Most often, new feed is continuously added to the distillation column, and products are continuously removed. Unless the process is disturbed due to changes in feed, heat, ambient temperature, or condensing, the amount of feed being added and the amount of product being removed are normally equal. This is known as continuous, steady-state fractional distillation.
Industrial distillation is typically performed in large, vertical cylindrical columns known as "distillation or fractionation towers" or "distillation columns." Their diameters range from about 65 centimeters to six meters, and their heights range from about six meters to 60 meters or more. The distillation towers have liquid outlets at intervals up the column, allowing for the withdrawal of different fractions or products with different boiling points or boiling ranges. The "lightest" products (those with the lowest boiling point) exit from the top of the columns and the "heaviest" products (those with the highest boiling point) exit from the bottom of the column.
Fractional distillation is also used for the separation of (liquefied) air into its components, producing liquid oxygen, liquid nitrogen, and high purity argon. Distillation of chlorosilanes enables the production of high-purity silicon for use as a semiconductor.
Large-scale industrial towers use reflux to achieve a more complete separation of products. Reflux refers to the portion of the condensed overhead liquid product from a fractionation tower that is returned to the upper part of the tower as shown in the schematic diagram on the right. Inside the tower, the reflux liquid flowing downward provides the cooling needed to condense the vapors flowing upward, thereby increasing the effectiveness of the distillation tower. The more reflux is provided for a given number of theoretical plates, the better the tower's ability to separate lower boiling materials from higher boiling materials. Alternatively, the more reflux provided for a given desired separation, the fewer theoretical plates are required.
In industrial uses, sometimes a packing material is used instead of trays within the column, especially when operating under reduced pressures. This packing material can either be random dumped packing (one to three inches wide) such as Raschig rings or structured sheet metal. Liquids tend to wet the surface of the packing and the vapors pass across this wetted surface, where mass transfer takes place. Unlike conventional tray distillation, in which every tray represents a separate point of vapor liquid equilibrium, the vapor liquid equilibrium curve in a packed column is continuous. However, when modeling packed columns, it is useful to compute a number of "theoretical plates" to denote the separation efficiency of the packed column with respect to more traditional trays. Differently shaped packings have different surface areas and void space between packings. Both of these factors affect packing performance.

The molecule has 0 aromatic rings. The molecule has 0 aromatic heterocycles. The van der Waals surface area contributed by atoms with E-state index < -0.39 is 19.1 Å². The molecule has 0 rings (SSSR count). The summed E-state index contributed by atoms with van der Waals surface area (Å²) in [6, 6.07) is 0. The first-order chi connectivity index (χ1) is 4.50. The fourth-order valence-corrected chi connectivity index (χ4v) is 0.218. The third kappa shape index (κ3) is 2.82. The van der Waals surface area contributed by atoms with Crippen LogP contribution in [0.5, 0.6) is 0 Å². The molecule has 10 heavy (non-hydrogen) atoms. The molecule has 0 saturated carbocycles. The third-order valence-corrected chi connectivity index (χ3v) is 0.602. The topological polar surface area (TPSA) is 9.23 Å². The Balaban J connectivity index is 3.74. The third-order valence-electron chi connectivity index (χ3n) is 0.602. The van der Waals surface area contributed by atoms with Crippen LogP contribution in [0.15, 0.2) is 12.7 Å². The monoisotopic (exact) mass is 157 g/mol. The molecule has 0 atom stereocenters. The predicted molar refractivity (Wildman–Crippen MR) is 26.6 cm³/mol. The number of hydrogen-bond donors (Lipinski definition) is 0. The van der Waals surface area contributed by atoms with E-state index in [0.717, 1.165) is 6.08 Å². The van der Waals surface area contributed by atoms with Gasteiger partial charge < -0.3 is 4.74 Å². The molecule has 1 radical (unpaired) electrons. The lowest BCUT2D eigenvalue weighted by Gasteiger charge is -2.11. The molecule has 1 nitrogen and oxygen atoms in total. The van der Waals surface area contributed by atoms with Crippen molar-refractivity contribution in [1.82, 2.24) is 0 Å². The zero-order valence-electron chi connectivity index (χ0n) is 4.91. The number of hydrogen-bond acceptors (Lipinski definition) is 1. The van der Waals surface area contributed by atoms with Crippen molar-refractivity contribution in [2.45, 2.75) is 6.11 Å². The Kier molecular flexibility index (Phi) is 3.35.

Design of industrial distillation columns
Design and operation of a distillation column depends on the feed and desired products. Given a simple, binary component feed, analytical methods such as the McCabe-Thiele method or the Fenske equation can be used. For a multi-component feed, simulation models are used both for design and operation.
Moreover, the efficiencies of the vapor-liquid contact devices (referred to as plates or trays) used in distillation columns, as seen in Figure two, are typically lower than that of a theoretical 100 percent efficient equilibrium stage. Hence, a distillation column needs more plates than the number of theoretical vapor-liquid equilibrium stages.
- If the difference in boiling points is greater than 25 °C, a simple distillation method is used.
- Given the formation of an azeotrope, ethanol cannot be completely purified by direct fractional distillation of ethanol-water mixtures.
- Henry Z. Kister, Distillation Design, 1st ed. (McGraw-Hill, 1992, ISBN 0-07-034909-6).
- Robert H. Perry and Don W. Green, Perry's Chemical Engineers' Handbook, 6th ed. (McGraw-Hill, 1984, ISBN 0-07-049479-7).
- Milton, Beychok (May 1951). Algebraic Solution of McCabe-Thiele Diagram. Chemical Engineering Progress.
- J. D. Seader and Ernest J. Henley, Separation Process Principles (New York: Wiley, 1998, ISBN 0-471-58626-9).
ReferencesISBN links support NWE through referral fees
- Clark, Shove R. Elements of Fractional Distillation. Blatter Press, 2007. ISBN 978-1406700435
- Kister, Henry Z. Distillation Design. New York: McGraw-Hill, 1992. ISBN 0070349096
- Parkash, Surinder. Refining Processes Handbook. Amsterdam: Gulf Professional Pub., 2003. ISBN 978-0750677219
- Seader, J. D., and Ernest J. Henley. Separation Process Principles. New York: Wiley, 1998. ISBN 978-0471586265
- Stichlmair, Johann, and James R. Fair. Distillation: Principles and Practices. New York: Wiley, 1998. ISBN 978-0471252412
- Vogel, Arthur Israel, and Brian S. Furniss. Vogel's Textbook of Practical Organic Chemistry. Harlow: Pearson, 1996 (original 1989). ISBN 0582462363
All links retrieved April 21, 2017.